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the Statue of Liberty

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Janelle Spyker
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« Reply #60 on: December 09, 2008, 09:23:20 pm »

A Lego replica of the Statue of Liberty consisting of 2882 bricks and standing 0.9 m (3 ft) is a popular sculpture among Lego enthusiasts. The statue went out of production, but due to popular demand was returned to sale. (See External links below).[34] A much larger replica built entirely in Lego can be seen in Legoland Billund. A smaller version of the Billund model is on display at the Legoland California amusement park.

A 25-foot (7.6 m) replica of the Statue, lofting a Christian cross, holding the Ten Commandments, and named the "Statue of Liberation through Christ", was erected by a predominantly African-American church in Memphis, Tennessee on July 4, 2006. [35]

A small replica stands on the grounds of the Cherokee Capitol Building in Tahlequah, Oklahoma, a gift from the local Boy Scouts in 1950.[36]

There is a 6-foot tall replica in Lebanon, Tennessee, near the southwest corner of the intersection of East Main Street and South College Street.

Fargo, North Dakota also has a replica of the statue of liberty on the corner of Main Ave. & 2nd Street at the entrance of the Main avenue bridge. [37]

The Kansas State Capitol in Topeka, Kansas has a replica of the Statue of Liberty.

There is a replica on the shoreline of Lake Chaubunagungamaug in Webster, Massachusetts.[38]

In order to promote the 2008 Major League Baseball All-Star Game at Yankee Stadium, the city of New York has 42 different 8'6" Statue of Liberty replicas, each in different locations in the city (34 outdoors, 8 indoors). Each is uniquely designed with different team colors and logos, along with several ones with the All-Star Game logo or different New York landmarks. This is similar to what was done with the cows in Chicago, the crabs in Baltimore, the angels in Los Angeles, and the Mr. Potato Head's in the state of Rhode Island. 9" replicas can be bought of the larger replicas.

There is one also on Alki Beach, in Seattle, WA.

« Last Edit: December 09, 2008, 11:00:30 pm by Janelle Spyker » Report Spam   Logged
Janelle Spyker
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« Reply #61 on: December 09, 2008, 09:25:03 pm »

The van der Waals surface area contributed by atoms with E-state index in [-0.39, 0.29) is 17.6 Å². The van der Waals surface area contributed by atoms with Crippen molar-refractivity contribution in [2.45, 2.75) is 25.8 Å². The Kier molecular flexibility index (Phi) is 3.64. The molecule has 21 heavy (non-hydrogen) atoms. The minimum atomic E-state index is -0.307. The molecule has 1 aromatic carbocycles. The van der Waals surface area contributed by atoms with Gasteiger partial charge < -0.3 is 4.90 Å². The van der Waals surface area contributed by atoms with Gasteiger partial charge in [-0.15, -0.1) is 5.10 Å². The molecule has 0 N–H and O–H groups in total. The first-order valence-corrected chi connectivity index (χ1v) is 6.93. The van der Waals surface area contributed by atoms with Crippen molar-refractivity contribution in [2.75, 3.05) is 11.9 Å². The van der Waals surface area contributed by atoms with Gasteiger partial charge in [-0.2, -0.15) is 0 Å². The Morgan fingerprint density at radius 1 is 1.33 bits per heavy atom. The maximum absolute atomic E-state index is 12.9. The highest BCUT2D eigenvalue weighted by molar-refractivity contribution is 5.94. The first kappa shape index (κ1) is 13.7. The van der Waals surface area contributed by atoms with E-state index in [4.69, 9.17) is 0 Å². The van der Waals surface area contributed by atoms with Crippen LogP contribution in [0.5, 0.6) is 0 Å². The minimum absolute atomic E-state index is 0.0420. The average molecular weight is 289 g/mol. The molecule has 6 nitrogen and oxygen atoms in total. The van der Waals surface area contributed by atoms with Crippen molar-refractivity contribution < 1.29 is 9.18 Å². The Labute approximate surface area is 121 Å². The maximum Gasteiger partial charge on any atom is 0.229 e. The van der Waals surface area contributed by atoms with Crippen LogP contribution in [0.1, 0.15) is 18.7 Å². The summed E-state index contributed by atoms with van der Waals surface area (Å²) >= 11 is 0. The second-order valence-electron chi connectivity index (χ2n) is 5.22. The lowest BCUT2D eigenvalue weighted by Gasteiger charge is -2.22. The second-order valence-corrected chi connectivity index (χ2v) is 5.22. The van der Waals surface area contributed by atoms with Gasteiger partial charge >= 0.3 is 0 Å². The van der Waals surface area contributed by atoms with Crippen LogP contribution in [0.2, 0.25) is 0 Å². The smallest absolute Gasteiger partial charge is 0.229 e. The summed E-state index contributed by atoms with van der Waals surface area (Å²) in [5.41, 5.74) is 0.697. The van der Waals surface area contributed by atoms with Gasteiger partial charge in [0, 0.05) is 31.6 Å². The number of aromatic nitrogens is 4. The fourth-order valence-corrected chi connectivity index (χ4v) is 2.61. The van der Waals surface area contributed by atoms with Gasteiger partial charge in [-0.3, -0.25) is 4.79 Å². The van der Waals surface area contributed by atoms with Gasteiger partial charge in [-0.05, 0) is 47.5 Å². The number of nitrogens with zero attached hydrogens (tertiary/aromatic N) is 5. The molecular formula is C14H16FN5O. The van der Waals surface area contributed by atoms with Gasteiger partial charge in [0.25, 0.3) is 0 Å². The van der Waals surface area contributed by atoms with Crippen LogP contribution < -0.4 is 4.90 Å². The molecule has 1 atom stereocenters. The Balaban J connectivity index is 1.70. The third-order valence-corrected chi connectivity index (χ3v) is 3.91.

"Liberty Enlightening the World" replica (36 ft tall) in Vestavia Hills, Alabama. Cast in bronze in 1956 at the Société Antoine Durenne foundry in Somerville Haut Marne, France for placement atop the Liberty National Life Insurance Company Building in downtown Birminghamin 1958. It was relocated and placed on a 60 foot tall granite pedestal adjacent to Interstate 459 in 1989.
« Last Edit: December 09, 2008, 09:25:38 pm by Janelle Spyker » Report Spam   Logged
Janelle Spyker
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« Reply #62 on: December 09, 2008, 09:26:35 pm »



Statue of Liberty replica at Legoland California
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« Reply #63 on: December 09, 2008, 09:27:29 pm »

From 1887 to 1945, Hanoi was home to another copy of the statue. Measuring 2.85 m (9 ft 4 in) tall, it was erected by the French colonial government after being sent from France for an exhibition. It was known to locals unaware of its history as Tượng Bà đầm xòe (Statue of the Open-Dress Dame). When the French lost control of French Indochina during World War II, the statue was toppled on August 1, 1945 after being deemed a vestige of the colonial government along with other statues erected by the French.[39]

During the Tiananmen Square protest of 1989, Chinese student demonstrators in Beijing built a 10 m (33 ft) image called the Goddess of Democracy, which sculptor Tsao Tsing-yuan said was intentionally dissimilar to the Statue of Liberty to avoid being "too openly pro-American." (See article for a list of replicas of that statue.)